top of page
Mackenzie Advisory & Coaching logo
  • Writer's pictureHamish Mackenzie

Complaining is not competing

In the classic marketing book “Positioning” by Al Ries and Jack Trout, the authors tell a story about how the Michelin Guide I talked about last time almost sparked a diplomatic incident between Belgium and the Netherlands.

What most people don’t realize is that the guide rates cities as well as restaurants. In this particular year, coveted three star status had been awarded to five Belgian cities and only one Dutch city – Amsterdam. Looking to differentiate itself, the Belgian tourism ministry ran an ad campaign with the headline, “In Beautiful Belgium, there are five Amsterdams.”

Full of sound and fury, signifying nothing

While Ries and Trout focus on the success of the campaign as an example of great positioning, I found the most interesting part of the story to be the reaction of the Dutch Minister for Tourism. Upon seeing the ad, he called his counterpart to furiously demand that the ad be withdrawn and to castigate its creators.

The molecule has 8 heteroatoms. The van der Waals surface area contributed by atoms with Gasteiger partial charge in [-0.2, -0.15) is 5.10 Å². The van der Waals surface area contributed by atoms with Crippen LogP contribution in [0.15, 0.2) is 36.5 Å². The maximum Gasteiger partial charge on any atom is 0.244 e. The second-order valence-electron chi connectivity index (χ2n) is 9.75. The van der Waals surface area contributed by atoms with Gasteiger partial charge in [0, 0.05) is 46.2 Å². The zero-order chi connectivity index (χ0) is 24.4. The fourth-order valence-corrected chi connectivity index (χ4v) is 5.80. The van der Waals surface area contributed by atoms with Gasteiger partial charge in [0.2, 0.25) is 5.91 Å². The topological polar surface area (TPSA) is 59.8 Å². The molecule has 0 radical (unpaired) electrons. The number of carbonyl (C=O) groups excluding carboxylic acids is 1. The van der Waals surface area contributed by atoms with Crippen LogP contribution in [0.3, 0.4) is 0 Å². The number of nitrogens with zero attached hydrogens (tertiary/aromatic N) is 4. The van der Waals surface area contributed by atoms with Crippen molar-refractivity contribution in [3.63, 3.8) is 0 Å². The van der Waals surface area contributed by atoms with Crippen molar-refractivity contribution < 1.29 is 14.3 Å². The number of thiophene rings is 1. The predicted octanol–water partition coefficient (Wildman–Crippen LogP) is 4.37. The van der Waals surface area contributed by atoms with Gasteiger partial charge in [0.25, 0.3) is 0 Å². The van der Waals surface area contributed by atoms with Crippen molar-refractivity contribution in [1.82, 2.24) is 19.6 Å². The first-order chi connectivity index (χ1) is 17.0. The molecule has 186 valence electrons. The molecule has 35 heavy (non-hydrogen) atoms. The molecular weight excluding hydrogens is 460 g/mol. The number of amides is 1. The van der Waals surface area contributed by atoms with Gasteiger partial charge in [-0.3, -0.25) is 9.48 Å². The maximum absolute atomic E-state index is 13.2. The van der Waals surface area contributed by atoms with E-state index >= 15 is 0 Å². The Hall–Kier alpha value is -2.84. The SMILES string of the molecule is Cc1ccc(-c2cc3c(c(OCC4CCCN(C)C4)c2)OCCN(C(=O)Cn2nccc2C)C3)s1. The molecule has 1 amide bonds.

This is a classic example of how losers in a competitive situation assume a negative and passive mindset that results in a complaint which achieves nothing, rather than a positive response that regains the initiative.

Pointless protest

We see this all the time - witness the taxi drivers who block the streets in protest at the arrival of Uber (inconveniencing their own customers and costing them hundreds of euros each in lost fares), rather than focusing on improving and differentiating their own service to compete more effectively.

Every business needs to use competition to its advantage by using it to drive innovation, action and improvement, rather than resorting to pointless protests or lazy copycatting.

If you want some ideas about how to respond to strong competition, click here to book a free 30-minute consultation.

Copyright Hamish Mackenzie 2019


bottom of page